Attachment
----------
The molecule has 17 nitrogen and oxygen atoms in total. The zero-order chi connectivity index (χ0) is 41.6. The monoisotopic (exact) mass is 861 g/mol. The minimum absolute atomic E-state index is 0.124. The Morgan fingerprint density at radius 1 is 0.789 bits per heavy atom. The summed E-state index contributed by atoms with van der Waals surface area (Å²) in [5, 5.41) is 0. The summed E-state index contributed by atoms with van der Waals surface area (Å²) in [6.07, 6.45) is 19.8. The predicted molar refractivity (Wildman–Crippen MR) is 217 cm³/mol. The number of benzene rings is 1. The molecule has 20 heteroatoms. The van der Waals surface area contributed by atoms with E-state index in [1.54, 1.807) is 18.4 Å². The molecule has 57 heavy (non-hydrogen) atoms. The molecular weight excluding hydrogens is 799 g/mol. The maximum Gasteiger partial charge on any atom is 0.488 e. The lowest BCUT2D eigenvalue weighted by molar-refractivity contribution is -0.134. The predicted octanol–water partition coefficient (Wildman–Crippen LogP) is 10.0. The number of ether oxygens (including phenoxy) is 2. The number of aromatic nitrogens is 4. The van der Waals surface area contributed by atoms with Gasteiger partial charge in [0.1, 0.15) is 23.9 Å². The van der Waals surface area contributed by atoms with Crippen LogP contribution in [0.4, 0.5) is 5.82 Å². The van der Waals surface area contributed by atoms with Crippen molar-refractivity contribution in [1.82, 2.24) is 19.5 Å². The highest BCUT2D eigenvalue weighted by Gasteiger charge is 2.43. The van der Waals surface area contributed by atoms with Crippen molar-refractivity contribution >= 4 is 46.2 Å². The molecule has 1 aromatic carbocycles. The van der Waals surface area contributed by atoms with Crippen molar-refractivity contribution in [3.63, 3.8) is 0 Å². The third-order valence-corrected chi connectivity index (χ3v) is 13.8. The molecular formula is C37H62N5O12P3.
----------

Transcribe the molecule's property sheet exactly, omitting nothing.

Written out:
The molecule has 17 nitrogen and oxygen atoms in total. The zero-order chi connectivity index (χ0) is 41.6. The monoisotopic (exact) mass is 861 g/mol. The minimum absolute atomic E-state index is 0.124. The Morgan fingerprint density at radius 1 is 0.789 bits per heavy atom. The summed E-state index contributed by atoms with van der Waals surface area (Å²) in [5, 5.41) is 0. The summed E-state index contributed by atoms with van der Waals surface area (Å²) in [6.07, 6.45) is 19.8. The predicted molar refractivity (Wildman–Crippen MR) is 217 cm³/mol. The number of benzene rings is 1. The molecule has 20 heteroatoms. The van der Waals surface area contributed by atoms with E-state index in [1.54, 1.807) is 18.4 Å². The molecule has 57 heavy (non-hydrogen) atoms. The molecular weight excluding hydrogens is 799 g/mol. The maximum Gasteiger partial charge on any atom is 0.488 e. The lowest BCUT2D eigenvalue weighted by molar-refractivity contribution is -0.134. The predicted octanol–water partition coefficient (Wildman–Crippen LogP) is 10.0. The number of ether oxygens (including phenoxy) is 2. The number of aromatic nitrogens is 4. The van der Waals surface area contributed by atoms with Gasteiger partial charge in [0.1, 0.15) is 23.9 Å². The van der Waals surface area contributed by atoms with Crippen LogP contribution in [0.4, 0.5) is 5.82 Å². The van der Waals surface area contributed by atoms with Crippen molar-refractivity contribution in [1.82, 2.24) is 19.5 Å². The highest BCUT2D eigenvalue weighted by Gasteiger charge is 2.43. The van der Waals surface area contributed by atoms with Crippen molar-refractivity contribution >= 4 is 46.2 Å². The molecule has 1 aromatic carbocycles. The van der Waals surface area contributed by atoms with Crippen molar-refractivity contribution in [3.63, 3.8) is 0 Å². The third-order valence-corrected chi connectivity index (χ3v) is 13.8. The molecular formula is C37H62N5O12P3.